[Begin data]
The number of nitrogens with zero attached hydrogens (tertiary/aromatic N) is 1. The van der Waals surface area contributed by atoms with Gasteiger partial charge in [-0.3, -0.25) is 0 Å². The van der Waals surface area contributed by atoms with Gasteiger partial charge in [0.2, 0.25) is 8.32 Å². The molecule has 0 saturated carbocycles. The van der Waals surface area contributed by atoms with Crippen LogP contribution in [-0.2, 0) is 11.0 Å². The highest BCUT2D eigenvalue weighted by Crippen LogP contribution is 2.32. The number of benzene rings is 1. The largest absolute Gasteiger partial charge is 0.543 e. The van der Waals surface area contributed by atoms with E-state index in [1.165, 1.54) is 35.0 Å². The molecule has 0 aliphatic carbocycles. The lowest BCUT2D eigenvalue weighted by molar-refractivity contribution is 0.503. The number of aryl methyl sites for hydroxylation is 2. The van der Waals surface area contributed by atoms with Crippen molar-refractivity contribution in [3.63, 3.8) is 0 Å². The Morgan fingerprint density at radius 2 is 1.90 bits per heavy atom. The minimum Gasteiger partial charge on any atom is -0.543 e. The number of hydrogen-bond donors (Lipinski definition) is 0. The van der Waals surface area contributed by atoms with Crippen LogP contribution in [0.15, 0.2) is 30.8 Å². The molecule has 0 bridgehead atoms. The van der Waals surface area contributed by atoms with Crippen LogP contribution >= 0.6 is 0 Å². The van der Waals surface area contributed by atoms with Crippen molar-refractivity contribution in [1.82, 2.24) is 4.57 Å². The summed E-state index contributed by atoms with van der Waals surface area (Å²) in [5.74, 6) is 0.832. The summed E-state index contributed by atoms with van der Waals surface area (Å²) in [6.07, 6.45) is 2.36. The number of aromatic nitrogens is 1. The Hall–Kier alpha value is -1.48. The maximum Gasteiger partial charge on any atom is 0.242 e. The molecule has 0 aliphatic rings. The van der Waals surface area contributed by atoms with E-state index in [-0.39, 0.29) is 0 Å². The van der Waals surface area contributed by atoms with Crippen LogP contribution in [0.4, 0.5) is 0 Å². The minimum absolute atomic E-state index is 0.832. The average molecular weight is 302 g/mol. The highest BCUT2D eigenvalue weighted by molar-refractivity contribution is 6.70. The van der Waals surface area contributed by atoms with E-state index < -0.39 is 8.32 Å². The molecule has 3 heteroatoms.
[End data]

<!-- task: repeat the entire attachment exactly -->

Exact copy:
The number of nitrogens with zero attached hydrogens (tertiary/aromatic N) is 1. The van der Waals surface area contributed by atoms with Gasteiger partial charge in [-0.3, -0.25) is 0 Å². The van der Waals surface area contributed by atoms with Gasteiger partial charge in [0.2, 0.25) is 8.32 Å². The molecule has 0 saturated carbocycles. The van der Waals surface area contributed by atoms with Crippen LogP contribution in [-0.2, 0) is 11.0 Å². The highest BCUT2D eigenvalue weighted by Crippen LogP contribution is 2.32. The number of benzene rings is 1. The largest absolute Gasteiger partial charge is 0.543 e. The van der Waals surface area contributed by atoms with E-state index in [1.165, 1.54) is 35.0 Å². The molecule has 0 aliphatic carbocycles. The lowest BCUT2D eigenvalue weighted by molar-refractivity contribution is 0.503. The number of aryl methyl sites for hydroxylation is 2. The van der Waals surface area contributed by atoms with Crippen molar-refractivity contribution in [3.63, 3.8) is 0 Å². The Morgan fingerprint density at radius 2 is 1.90 bits per heavy atom. The minimum Gasteiger partial charge on any atom is -0.543 e. The number of hydrogen-bond donors (Lipinski definition) is 0. The van der Waals surface area contributed by atoms with Crippen LogP contribution in [0.15, 0.2) is 30.8 Å². The molecule has 0 bridgehead atoms. The van der Waals surface area contributed by atoms with Crippen LogP contribution >= 0.6 is 0 Å². The van der Waals surface area contributed by atoms with Crippen molar-refractivity contribution in [1.82, 2.24) is 4.57 Å². The summed E-state index contributed by atoms with van der Waals surface area (Å²) in [5.74, 6) is 0.832. The summed E-state index contributed by atoms with van der Waals surface area (Å²) in [6.07, 6.45) is 2.36. The number of aromatic nitrogens is 1. The Hall–Kier alpha value is -1.48. The maximum Gasteiger partial charge on any atom is 0.242 e. The molecule has 0 aliphatic rings. The van der Waals surface area contributed by atoms with E-state index in [-0.39, 0.29) is 0 Å². The van der Waals surface area contributed by atoms with Crippen LogP contribution in [0.4, 0.5) is 0 Å². The minimum absolute atomic E-state index is 0.832. The average molecular weight is 302 g/mol. The highest BCUT2D eigenvalue weighted by molar-refractivity contribution is 6.70. The van der Waals surface area contributed by atoms with E-state index < -0.39 is 8.32 Å². The molecule has 3 heteroatoms.